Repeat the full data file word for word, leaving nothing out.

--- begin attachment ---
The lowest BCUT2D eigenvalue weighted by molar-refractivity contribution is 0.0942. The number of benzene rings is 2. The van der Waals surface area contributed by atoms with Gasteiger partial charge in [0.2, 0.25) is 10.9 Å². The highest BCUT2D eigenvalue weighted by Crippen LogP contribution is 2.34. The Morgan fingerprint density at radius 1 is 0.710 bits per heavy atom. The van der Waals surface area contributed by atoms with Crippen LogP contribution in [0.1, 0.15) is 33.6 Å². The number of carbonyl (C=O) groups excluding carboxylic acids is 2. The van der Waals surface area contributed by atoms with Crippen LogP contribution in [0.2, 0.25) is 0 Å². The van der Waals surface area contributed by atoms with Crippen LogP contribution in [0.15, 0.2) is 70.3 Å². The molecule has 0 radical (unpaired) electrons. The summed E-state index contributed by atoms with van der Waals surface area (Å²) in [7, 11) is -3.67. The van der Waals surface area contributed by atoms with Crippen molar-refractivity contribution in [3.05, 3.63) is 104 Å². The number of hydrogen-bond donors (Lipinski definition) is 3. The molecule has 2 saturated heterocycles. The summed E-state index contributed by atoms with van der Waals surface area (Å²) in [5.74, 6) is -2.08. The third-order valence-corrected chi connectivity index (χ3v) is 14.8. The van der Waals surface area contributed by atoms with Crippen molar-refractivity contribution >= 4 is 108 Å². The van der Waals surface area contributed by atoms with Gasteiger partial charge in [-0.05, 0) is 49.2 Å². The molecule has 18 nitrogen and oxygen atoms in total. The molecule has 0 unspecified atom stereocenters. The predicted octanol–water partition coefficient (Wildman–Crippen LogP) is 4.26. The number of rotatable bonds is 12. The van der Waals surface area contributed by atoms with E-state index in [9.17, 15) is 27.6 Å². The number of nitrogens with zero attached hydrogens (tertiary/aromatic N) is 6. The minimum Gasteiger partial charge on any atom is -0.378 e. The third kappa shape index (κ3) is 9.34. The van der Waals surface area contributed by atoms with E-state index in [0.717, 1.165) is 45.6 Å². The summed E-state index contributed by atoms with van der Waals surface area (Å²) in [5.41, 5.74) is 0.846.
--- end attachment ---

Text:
The lowest BCUT2D eigenvalue weighted by molar-refractivity contribution is 0.0942. The number of benzene rings is 2. The van der Waals surface area contributed by atoms with Gasteiger partial charge in [0.2, 0.25) is 10.9 Å². The highest BCUT2D eigenvalue weighted by Crippen LogP contribution is 2.34. The Morgan fingerprint density at radius 1 is 0.710 bits per heavy atom. The van der Waals surface area contributed by atoms with Crippen LogP contribution in [0.1, 0.15) is 33.6 Å². The number of carbonyl (C=O) groups excluding carboxylic acids is 2. The van der Waals surface area contributed by atoms with Crippen LogP contribution in [0.2, 0.25) is 0 Å². The van der Waals surface area contributed by atoms with Crippen LogP contribution in [0.15, 0.2) is 70.3 Å². The molecule has 0 radical (unpaired) electrons. The summed E-state index contributed by atoms with van der Waals surface area (Å²) in [7, 11) is -3.67. The van der Waals surface area contributed by atoms with Crippen molar-refractivity contribution in [3.05, 3.63) is 104 Å². The number of hydrogen-bond donors (Lipinski definition) is 3. The molecule has 2 saturated heterocycles. The summed E-state index contributed by atoms with van der Waals surface area (Å²) in [5.74, 6) is -2.08. The third-order valence-corrected chi connectivity index (χ3v) is 14.8. The van der Waals surface area contributed by atoms with Crippen molar-refractivity contribution >= 4 is 108 Å². The van der Waals surface area contributed by atoms with Gasteiger partial charge in [-0.05, 0) is 49.2 Å². The molecule has 18 nitrogen and oxygen atoms in total. The molecule has 0 unspecified atom stereocenters. The predicted octanol–water partition coefficient (Wildman–Crippen LogP) is 4.26. The number of rotatable bonds is 12. The van der Waals surface area contributed by atoms with E-state index in [9.17, 15) is 27.6 Å². The number of nitrogens with zero attached hydrogens (tertiary/aromatic N) is 6. The minimum Gasteiger partial charge on any atom is -0.378 e. The third kappa shape index (κ3) is 9.34. The van der Waals surface area contributed by atoms with E-state index in [0.717, 1.165) is 45.6 Å². The summed E-state index contributed by atoms with van der Waals surface area (Å²) in [5.41, 5.74) is 0.846.